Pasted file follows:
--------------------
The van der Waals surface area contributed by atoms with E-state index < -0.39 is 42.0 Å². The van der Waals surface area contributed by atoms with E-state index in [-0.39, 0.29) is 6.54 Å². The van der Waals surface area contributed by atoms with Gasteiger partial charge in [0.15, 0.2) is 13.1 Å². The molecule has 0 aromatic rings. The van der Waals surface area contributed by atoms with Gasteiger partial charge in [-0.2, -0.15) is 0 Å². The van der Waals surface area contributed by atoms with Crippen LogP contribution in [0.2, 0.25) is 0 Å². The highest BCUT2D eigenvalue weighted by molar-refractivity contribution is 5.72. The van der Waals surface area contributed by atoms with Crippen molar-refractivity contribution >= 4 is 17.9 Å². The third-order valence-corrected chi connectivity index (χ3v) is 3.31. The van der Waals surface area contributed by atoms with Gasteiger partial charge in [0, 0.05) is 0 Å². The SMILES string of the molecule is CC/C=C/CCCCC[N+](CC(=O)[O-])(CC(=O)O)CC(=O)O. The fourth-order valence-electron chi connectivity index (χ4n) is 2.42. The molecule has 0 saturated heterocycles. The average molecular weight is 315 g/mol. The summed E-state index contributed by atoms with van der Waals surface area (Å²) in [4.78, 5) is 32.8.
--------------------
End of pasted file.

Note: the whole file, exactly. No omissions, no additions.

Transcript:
The van der Waals surface area contributed by atoms with E-state index < -0.39 is 42.0 Å². The van der Waals surface area contributed by atoms with E-state index in [-0.39, 0.29) is 6.54 Å². The van der Waals surface area contributed by atoms with Gasteiger partial charge in [0.15, 0.2) is 13.1 Å². The molecule has 0 aromatic rings. The van der Waals surface area contributed by atoms with Gasteiger partial charge in [-0.2, -0.15) is 0 Å². The van der Waals surface area contributed by atoms with Crippen LogP contribution in [0.2, 0.25) is 0 Å². The highest BCUT2D eigenvalue weighted by molar-refractivity contribution is 5.72. The van der Waals surface area contributed by atoms with Crippen molar-refractivity contribution >= 4 is 17.9 Å². The third-order valence-corrected chi connectivity index (χ3v) is 3.31. The van der Waals surface area contributed by atoms with Gasteiger partial charge in [0, 0.05) is 0 Å². The SMILES string of the molecule is CC/C=C/CCCCC[N+](CC(=O)[O-])(CC(=O)O)CC(=O)O. The fourth-order valence-electron chi connectivity index (χ4n) is 2.42. The molecule has 0 saturated heterocycles. The average molecular weight is 315 g/mol. The summed E-state index contributed by atoms with van der Waals surface area (Å²) in [4.78, 5) is 32.8.